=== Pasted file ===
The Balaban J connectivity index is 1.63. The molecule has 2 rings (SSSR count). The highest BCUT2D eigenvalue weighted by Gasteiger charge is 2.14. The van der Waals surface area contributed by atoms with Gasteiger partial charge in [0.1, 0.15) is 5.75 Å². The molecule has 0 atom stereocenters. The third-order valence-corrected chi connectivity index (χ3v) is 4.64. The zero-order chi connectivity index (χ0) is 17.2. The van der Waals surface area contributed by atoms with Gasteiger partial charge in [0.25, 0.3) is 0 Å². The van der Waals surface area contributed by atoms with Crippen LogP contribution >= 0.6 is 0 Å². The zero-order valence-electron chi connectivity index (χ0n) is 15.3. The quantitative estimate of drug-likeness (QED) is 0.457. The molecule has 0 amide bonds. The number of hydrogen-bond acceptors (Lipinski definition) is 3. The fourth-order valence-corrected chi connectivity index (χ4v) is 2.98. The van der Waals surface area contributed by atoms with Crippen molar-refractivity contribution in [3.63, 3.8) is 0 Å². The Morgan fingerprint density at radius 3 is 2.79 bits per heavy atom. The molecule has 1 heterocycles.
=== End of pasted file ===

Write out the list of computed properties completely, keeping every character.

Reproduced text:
The Balaban J connectivity index is 1.63. The molecule has 2 rings (SSSR count). The highest BCUT2D eigenvalue weighted by Gasteiger charge is 2.14. The van der Waals surface area contributed by atoms with Gasteiger partial charge in [0.1, 0.15) is 5.75 Å². The molecule has 0 atom stereocenters. The third-order valence-corrected chi connectivity index (χ3v) is 4.64. The zero-order chi connectivity index (χ0) is 17.2. The van der Waals surface area contributed by atoms with Gasteiger partial charge in [0.25, 0.3) is 0 Å². The van der Waals surface area contributed by atoms with Crippen LogP contribution >= 0.6 is 0 Å². The zero-order valence-electron chi connectivity index (χ0n) is 15.3. The quantitative estimate of drug-likeness (QED) is 0.457. The molecule has 0 amide bonds. The number of hydrogen-bond acceptors (Lipinski definition) is 3. The fourth-order valence-corrected chi connectivity index (χ4v) is 2.98. The van der Waals surface area contributed by atoms with Crippen molar-refractivity contribution in [3.63, 3.8) is 0 Å². The Morgan fingerprint density at radius 3 is 2.79 bits per heavy atom. The molecule has 1 heterocycles.